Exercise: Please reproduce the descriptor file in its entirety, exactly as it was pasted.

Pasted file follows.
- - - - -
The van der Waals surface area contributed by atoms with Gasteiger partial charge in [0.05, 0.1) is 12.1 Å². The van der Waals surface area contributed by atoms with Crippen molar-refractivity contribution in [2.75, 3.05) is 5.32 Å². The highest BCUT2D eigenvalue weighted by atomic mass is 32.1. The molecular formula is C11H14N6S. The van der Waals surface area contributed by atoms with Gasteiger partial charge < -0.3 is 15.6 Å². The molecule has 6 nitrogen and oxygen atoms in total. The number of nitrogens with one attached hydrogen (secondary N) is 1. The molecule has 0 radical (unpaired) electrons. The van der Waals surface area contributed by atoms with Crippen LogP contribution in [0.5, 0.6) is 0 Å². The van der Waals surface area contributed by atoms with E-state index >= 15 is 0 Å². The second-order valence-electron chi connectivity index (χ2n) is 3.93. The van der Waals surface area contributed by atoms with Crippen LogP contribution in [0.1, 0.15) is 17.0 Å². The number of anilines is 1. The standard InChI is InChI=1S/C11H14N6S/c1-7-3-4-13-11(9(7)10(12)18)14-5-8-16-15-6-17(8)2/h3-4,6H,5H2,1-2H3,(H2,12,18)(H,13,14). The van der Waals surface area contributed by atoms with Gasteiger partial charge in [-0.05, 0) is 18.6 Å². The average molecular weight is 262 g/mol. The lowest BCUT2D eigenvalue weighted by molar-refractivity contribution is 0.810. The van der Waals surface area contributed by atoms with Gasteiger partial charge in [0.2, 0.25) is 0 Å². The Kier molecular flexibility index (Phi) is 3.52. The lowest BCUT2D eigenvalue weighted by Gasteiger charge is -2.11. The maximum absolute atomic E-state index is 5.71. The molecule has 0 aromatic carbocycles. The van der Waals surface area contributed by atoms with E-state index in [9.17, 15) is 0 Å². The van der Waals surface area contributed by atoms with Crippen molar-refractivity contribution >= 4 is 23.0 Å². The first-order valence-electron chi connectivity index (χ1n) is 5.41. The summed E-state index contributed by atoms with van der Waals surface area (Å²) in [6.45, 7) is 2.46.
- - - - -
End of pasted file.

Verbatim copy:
The van der Waals surface area contributed by atoms with Gasteiger partial charge in [0.05, 0.1) is 12.1 Å². The van der Waals surface area contributed by atoms with Crippen molar-refractivity contribution in [2.75, 3.05) is 5.32 Å². The highest BCUT2D eigenvalue weighted by atomic mass is 32.1. The molecular formula is C11H14N6S. The van der Waals surface area contributed by atoms with Gasteiger partial charge < -0.3 is 15.6 Å². The molecule has 6 nitrogen and oxygen atoms in total. The number of nitrogens with one attached hydrogen (secondary N) is 1. The molecule has 0 radical (unpaired) electrons. The van der Waals surface area contributed by atoms with Crippen LogP contribution in [0.5, 0.6) is 0 Å². The van der Waals surface area contributed by atoms with E-state index >= 15 is 0 Å². The second-order valence-electron chi connectivity index (χ2n) is 3.93. The van der Waals surface area contributed by atoms with Crippen LogP contribution in [0.1, 0.15) is 17.0 Å². The number of anilines is 1. The standard InChI is InChI=1S/C11H14N6S/c1-7-3-4-13-11(9(7)10(12)18)14-5-8-16-15-6-17(8)2/h3-4,6H,5H2,1-2H3,(H2,12,18)(H,13,14). The van der Waals surface area contributed by atoms with Gasteiger partial charge in [-0.05, 0) is 18.6 Å². The average molecular weight is 262 g/mol. The lowest BCUT2D eigenvalue weighted by molar-refractivity contribution is 0.810. The van der Waals surface area contributed by atoms with Gasteiger partial charge in [0.2, 0.25) is 0 Å². The Kier molecular flexibility index (Phi) is 3.52. The lowest BCUT2D eigenvalue weighted by Gasteiger charge is -2.11. The maximum absolute atomic E-state index is 5.71. The molecule has 0 aromatic carbocycles. The van der Waals surface area contributed by atoms with E-state index in [9.17, 15) is 0 Å². The van der Waals surface area contributed by atoms with Crippen molar-refractivity contribution >= 4 is 23.0 Å². The first-order valence-electron chi connectivity index (χ1n) is 5.41. The summed E-state index contributed by atoms with van der Waals surface area (Å²) in [6.45, 7) is 2.46.